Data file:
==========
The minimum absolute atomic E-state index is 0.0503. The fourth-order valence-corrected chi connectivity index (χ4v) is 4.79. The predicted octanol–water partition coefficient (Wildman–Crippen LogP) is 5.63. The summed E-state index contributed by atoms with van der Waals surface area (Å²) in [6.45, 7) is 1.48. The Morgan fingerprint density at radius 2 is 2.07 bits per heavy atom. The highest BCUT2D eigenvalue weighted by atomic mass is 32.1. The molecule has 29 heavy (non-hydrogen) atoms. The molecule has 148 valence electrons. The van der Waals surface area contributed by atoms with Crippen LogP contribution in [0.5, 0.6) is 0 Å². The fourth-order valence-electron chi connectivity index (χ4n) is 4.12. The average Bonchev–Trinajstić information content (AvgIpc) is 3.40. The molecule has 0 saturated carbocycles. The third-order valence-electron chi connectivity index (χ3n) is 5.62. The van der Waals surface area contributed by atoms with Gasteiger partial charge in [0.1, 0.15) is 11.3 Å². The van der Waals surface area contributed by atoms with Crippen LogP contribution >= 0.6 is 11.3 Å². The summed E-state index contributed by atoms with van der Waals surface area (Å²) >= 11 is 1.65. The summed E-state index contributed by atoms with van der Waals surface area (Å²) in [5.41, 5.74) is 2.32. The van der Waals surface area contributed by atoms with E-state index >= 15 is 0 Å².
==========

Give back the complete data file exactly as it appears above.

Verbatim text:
The minimum absolute atomic E-state index is 0.0503. The fourth-order valence-corrected chi connectivity index (χ4v) is 4.79. The predicted octanol–water partition coefficient (Wildman–Crippen LogP) is 5.63. The summed E-state index contributed by atoms with van der Waals surface area (Å²) in [6.45, 7) is 1.48. The Morgan fingerprint density at radius 2 is 2.07 bits per heavy atom. The highest BCUT2D eigenvalue weighted by atomic mass is 32.1. The molecule has 29 heavy (non-hydrogen) atoms. The molecule has 148 valence electrons. The van der Waals surface area contributed by atoms with Crippen LogP contribution in [0.5, 0.6) is 0 Å². The fourth-order valence-electron chi connectivity index (χ4n) is 4.12. The average Bonchev–Trinajstić information content (AvgIpc) is 3.40. The molecule has 0 saturated carbocycles. The third-order valence-electron chi connectivity index (χ3n) is 5.62. The van der Waals surface area contributed by atoms with Gasteiger partial charge in [0.1, 0.15) is 11.3 Å². The van der Waals surface area contributed by atoms with Crippen LogP contribution >= 0.6 is 11.3 Å². The summed E-state index contributed by atoms with van der Waals surface area (Å²) >= 11 is 1.65. The summed E-state index contributed by atoms with van der Waals surface area (Å²) in [5.41, 5.74) is 2.32. The van der Waals surface area contributed by atoms with E-state index >= 15 is 0 Å².